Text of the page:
Have you ever been in that situation where someone owes you a huge sum of money and you are thinking about suing him for that money but you know that suing someone and getting judgment can take a long time. What happens if he runs away with the money or hides it somewhere else?
On the other hand, if a company owes you money, you would face the same dilemma but with the added worry of them just closing shop and transferring their funds out of the country (especially if you are dealing with companies owned by foreigners).
You know that once they transfer their money out of the country, the chances of you ever seeing that money is moot because it would be beyond the jurisdiction of our courts.
If you have ever been in either scenarios, you may feel like you are caught between a rock and a hard place. Sue the guy and run the risk of him hiding his money or not sue the guy and pray that he somehow pays up.
Well, the law actually removes both the rock and the hard place through this tiny thing called an injunction. Specifically, there is a particular kind of injunction that will help you out in a scenario such as the above.
No, it has nothing to do with driving or cars or junctions unlike what our editor thought at first. Before diving into the specific injunction that will help you out, let’s take a look at how different an injunction is from a junction.
Injunctions are like the abang polis trafik
Okay, we know that we told you that injunctions have nothing to do with junctions and traffic laws, but this is the easiest way to describe it because every Malaysian would have once been in a situation where the traffic was being directed by a traffic police.
Injunctions are like the traffic police’s directions because they are either prohibitory or mandatory in nature. For example, a mandatory order is when the police waves for you to drive on, regardless of whether the traffic light is red or not. On the other hand, a prohibitory order happens when he gestures for you to stop even though the light is green.
[READ MORE: How do you start suing someone in Malaysia?]
For the purpose of this article, we will be focusing on one specific injunction called the Mareva injunction.
But wait. You might be wondering how does this solve the problem of the other party hiding their money? They could easily do it before the injunction is granted by the court. We won’t go into the technicalities of it but the Mareva injunction is basically granted ex parte, which means that it is done in secret without your opponent’s knowledge.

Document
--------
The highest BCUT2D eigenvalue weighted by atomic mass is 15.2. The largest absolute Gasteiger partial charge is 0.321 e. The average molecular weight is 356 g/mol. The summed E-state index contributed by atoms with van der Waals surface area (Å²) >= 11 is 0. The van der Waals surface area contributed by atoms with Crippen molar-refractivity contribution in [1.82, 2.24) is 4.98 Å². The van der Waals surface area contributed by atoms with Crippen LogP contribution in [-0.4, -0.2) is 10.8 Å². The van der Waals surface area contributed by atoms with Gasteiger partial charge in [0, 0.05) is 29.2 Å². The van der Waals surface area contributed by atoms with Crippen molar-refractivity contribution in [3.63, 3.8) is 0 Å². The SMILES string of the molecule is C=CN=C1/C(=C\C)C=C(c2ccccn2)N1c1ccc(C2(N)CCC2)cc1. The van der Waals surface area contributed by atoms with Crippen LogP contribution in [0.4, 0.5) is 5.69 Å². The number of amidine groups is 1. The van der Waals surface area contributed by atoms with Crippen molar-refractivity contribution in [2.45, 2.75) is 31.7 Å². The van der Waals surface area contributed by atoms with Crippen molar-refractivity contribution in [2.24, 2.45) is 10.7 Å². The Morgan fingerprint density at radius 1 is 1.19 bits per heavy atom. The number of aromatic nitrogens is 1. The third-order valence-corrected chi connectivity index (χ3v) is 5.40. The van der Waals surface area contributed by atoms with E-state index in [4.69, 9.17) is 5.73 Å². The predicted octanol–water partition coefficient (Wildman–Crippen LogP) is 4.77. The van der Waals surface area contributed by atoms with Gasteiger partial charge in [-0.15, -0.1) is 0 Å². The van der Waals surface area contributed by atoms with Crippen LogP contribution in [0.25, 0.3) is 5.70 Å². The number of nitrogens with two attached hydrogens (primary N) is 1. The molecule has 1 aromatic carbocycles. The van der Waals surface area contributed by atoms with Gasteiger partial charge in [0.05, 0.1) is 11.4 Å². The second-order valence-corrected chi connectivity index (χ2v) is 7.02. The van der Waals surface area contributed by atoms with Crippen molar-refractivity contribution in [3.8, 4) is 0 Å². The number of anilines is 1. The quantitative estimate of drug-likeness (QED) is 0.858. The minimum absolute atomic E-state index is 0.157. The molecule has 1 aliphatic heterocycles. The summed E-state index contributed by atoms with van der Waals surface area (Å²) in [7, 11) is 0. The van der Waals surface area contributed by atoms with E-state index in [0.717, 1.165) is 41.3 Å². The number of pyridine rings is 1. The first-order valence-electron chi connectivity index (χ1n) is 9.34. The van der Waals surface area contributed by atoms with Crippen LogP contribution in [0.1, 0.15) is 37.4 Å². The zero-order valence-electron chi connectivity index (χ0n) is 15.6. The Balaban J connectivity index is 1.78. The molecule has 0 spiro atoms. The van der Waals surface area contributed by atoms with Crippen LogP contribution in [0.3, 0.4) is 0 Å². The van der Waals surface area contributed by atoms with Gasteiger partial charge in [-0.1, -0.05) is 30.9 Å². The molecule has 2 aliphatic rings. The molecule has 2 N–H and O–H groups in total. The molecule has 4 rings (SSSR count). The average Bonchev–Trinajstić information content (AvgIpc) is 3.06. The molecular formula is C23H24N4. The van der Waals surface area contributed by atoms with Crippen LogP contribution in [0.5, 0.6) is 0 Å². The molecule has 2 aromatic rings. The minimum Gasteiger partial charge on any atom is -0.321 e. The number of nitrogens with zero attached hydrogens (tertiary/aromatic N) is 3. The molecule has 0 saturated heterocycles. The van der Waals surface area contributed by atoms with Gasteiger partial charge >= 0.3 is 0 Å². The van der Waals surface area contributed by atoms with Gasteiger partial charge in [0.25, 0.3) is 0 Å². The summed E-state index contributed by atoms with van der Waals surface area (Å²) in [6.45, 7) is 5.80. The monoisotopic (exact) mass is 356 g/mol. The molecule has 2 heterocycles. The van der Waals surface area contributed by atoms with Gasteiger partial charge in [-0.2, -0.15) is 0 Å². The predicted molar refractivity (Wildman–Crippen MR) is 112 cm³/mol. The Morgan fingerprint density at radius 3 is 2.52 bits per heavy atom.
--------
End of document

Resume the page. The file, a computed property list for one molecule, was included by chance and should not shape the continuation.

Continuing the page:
Mareva injunctions, like Maria Sharapova, smashes your opponents
What the Mareva injunction does it that it prevents your opponent (the defendant) or his agents/servants from disposing of his assets within the jurisdiction (within Malaysia) and/or from removing his assets from within the jurisdiction (transferring outside Malaysia). Basically, it freezes their assets.
This injunction got its name from the case of Mareva Compania Naviera SA v International Bulkcarriers SA and has been described as a nuclear weapon of the law.
To demonstrate how powerful it is, in a defamation case involving the former Singaporean Prime Minister, Lee Kuan Yew, the court granted the PM a worldwide Mareva injunction against his defamer in the case of Tang Liang Hong v Lee Kuan Yew & Lee Hsien Loong. A worldwide Mareva injunction basically freezes all your assets across any country. Up until today, the defamer (Tang Liang Hong), has never set foot in Singapore since 1997 and resides in Australia.
English cases may have created the Mareva injunction but it was through the Malaysian cases of Zainal Abidin bin Haji Abdul Rahman v Century Hotel Sdn Bhd and S & F International Ltd. v Trans-Con Engineering Sdn Bhd that Malaysians can now rely on this injunction. As the judge in S & F International said (this writer couldn’t resist inserting this quote because the level of England in it):
“The policy underlying and the principles governing an order of this nature have been expounded and ossified in a catenation of congeneric cases and the relief so afforded when the circumstances of the case merit it has been acknowledged by this court...” – Abdoolcadeer FJ, S & F International Ltd. v Trans-Con Engineering Sdn Bhd  1 MLJ 62